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Hillcrest, Rockland County, New York facts for kids

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Hillcrest, New York
Location in Rockland County and the state of New York.
Location in Rockland County and the state of New York.
Hillcrest, Rockland County, New York is located in New York
Hillcrest, Rockland County, New York
Hillcrest, Rockland County, New York
Location in New York
Country United States
State New York
County Rockland
 • Total 1.3 sq mi (3.3 km2)
 • Land 1.3 sq mi (3.3 km2)
 • Water 0.0 sq mi (0.0 km2)
512 ft (156 m)
 • Total 8,164
 • Density 6,280/sq mi (2,470/km2)
Time zone UTC-5 (Eastern (EST))
 • Summer (DST) UTC-4 (EDT)
FIPS code 36-34693
GNIS feature ID 0952813

Hillcrest is a hamlet incorporated in 1893 and census-designated place, in the town of Ramapo, Rockland County, New York, United States. It is located north of Spring Valley, east of Viola, south of New Square and New Hempstead, and west of New City. The population was 8,164 at the 2020 census.

It is a bedroom suburb of New York City, as many residents commute to employment in Manhattan (and, to a lesser extent, northern New Jersey) by bus (Red and Tan Lines), train (Metro-North Railroad) or automobile. It is primarily served by the Spring Valley post office.


In the early 1900s, Hillcrest became a summer retreat for working-class families from New York City; the families could access Hillcrest by train from New Jersey (after ferrying across to the western shore of the Hudson). In 1955, the Tappan Zee Bridge opened (connecting Tarrytown in Westchester County with Nyack in Rockland County), increasing traffic into the community and making access to New York City easier for the local population. Along with many other communities in the lower Hudson Valley, Hillcrest became a destination for White Flight from New York City in the 1950s through 1970s. Craig H. Long, the Town of Ramapo historian, said that many secular Jews were part of the first wave of settlers into Hillcrest after the opening of the Tappan Zee. In the 1960s, Hillcrest attracted Jews from the boroughs of Brooklyn and The Bronx in New York City; the Jewish people going to Hillcrest desired inexpensive starter homes, a short commute and a suburban atmosphere.

In the 1990s, the community attracted immigrants from Asia and the Caribbean, as well as from Brooklyn and The Bronx, who moved to the community for the same reasons as the Jews did in previous decades. In the 1990s, the community lost a greater percentage of white people than any other place in New York. From 1980 to 2001, the community's demographics changed from almost completely white to around one-fifth white. David W. Chen of The New York Times said that "perhaps one of the reasons Hillcrest has managed to evolve so significantly yet anonymously" is the community's hamlet status; he added that "even within Ramapo, Hillcrest is often overlooked." Chen reported that many real estate agents and residents said that no one factor caused or contributed to the ethnic change. Many families moved because their children became adults and they wanted lower property tax rates or because they retired and moved to warmer climates. The significant exodus of Jews from Hillcrest in the 1990s resulted in the closure of many local businesses that had operated for more than thirty years, including kosher butcher shops, kosher delis and bakeries in Hillcrest and nearby communities such as Spring Valley and New City.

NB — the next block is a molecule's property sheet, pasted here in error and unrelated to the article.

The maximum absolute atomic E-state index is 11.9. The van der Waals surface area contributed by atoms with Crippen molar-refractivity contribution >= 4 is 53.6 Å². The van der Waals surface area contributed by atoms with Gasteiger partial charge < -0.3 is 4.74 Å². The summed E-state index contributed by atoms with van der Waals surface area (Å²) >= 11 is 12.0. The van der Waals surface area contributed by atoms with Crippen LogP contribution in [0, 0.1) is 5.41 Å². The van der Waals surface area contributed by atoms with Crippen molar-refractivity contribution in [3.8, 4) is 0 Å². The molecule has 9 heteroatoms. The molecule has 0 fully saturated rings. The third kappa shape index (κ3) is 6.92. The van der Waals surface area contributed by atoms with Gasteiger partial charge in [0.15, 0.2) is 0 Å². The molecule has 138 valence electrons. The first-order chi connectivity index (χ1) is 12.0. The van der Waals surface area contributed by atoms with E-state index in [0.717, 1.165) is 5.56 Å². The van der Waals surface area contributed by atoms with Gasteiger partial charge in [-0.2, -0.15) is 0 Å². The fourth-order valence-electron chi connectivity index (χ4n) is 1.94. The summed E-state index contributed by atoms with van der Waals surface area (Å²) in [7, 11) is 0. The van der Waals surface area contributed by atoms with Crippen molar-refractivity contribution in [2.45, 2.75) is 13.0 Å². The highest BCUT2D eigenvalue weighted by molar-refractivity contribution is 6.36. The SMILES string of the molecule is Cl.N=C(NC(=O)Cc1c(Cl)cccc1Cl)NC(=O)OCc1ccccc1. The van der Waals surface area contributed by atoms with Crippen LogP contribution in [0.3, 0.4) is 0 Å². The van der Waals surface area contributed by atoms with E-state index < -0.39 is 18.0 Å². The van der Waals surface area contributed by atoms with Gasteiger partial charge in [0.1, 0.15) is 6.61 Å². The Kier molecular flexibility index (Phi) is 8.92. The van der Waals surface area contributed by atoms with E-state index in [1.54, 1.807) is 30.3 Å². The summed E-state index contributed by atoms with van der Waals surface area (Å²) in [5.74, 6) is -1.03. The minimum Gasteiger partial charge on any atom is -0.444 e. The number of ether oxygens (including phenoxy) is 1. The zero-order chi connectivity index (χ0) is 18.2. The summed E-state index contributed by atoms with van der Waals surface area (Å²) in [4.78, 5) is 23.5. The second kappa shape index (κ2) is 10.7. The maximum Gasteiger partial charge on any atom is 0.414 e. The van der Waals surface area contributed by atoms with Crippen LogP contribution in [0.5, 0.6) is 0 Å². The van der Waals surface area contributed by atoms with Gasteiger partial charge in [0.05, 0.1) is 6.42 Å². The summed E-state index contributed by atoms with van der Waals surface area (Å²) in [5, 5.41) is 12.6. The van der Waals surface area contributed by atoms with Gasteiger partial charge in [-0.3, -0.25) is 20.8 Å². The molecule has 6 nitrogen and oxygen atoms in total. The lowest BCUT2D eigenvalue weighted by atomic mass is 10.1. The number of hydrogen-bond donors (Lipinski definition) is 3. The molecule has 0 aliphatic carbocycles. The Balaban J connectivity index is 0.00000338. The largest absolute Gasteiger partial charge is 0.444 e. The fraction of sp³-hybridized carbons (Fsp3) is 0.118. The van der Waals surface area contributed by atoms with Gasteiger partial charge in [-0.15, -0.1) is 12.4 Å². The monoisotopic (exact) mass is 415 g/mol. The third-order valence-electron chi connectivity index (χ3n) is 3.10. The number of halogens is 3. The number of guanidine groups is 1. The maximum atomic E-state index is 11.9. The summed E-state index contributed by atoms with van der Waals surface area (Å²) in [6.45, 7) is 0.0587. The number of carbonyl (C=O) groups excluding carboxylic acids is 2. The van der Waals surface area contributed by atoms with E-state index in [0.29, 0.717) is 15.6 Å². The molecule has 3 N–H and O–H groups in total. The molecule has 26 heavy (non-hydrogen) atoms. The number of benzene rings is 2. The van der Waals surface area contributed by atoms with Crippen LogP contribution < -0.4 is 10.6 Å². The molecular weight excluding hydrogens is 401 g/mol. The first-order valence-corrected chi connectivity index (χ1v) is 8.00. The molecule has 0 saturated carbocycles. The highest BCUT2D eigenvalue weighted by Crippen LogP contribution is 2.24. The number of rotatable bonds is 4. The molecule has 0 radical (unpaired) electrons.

Hillcrest is located at 41°7′47″N 74°2′8″W / 41.12972°N 74.03556°W / 41.12972; -74.03556 (41.129645, -74.035527).

According to the United States Census Bureau, the CDP has a total area of 1.3 square miles (3.4 km2), all land.

Hillcrest is located on the eastern edge of the town of Ramapo, approximately midway between the town of Haverstraw to the north and the New Jersey border (Bergen County) to the south. Hillcrest is bordered on the north by the villages of New Hempstead and New Square, on the south by the village of Spring Valley and by an unincorporated area of the town of Ramapo, on the east by an unincorporated area of the town of Clarkstown, and on the west by the villages of New Hempstead and Viola.


Historical population
Census Pop.
2010 7,558
2020 8,164 8.0%
U.S. Decennial Census
2010 2020

2020 census

Hillcrest CDP, New York - Demographic Profile
(NH = Non-Hispanic)
Race / Ethnicity Pop 2010 Pop 2020 % 2010 % 2020
White alone (NH) 943 881 12.48% 10.79%
Black or African American alone (NH) 4,065 3,070 53.78% 37.60%
Native American or Alaska Native alone (NH) 14 47 0.19% 0.58%
Asian alone (NH) 817 599 10.81% 7.34%
Pacific Islander alone (NH) 4 0 0.05% 0.00%
Some Other Race alone (NH) 50 75 0.66% 0.92%
Mixed Race/Multi-Racial (NH) 154 131 2.04% 1.60%
Hispanic or Latino (any race) 1,511 3,361 19.99% 41.17%
Total 7,558 8,164 100.00% 100.00%

Note: the US Census treats Hispanic/Latino as an ethnic category. This table excludes Latinos from the racial categories and assigns them to a separate category. Hispanics/Latinos can be of any race.


The community is within the East Ramapo Central School District.

See also

Kids robot.svg In Spanish: Hillcrest (condado de Rockland) para niños

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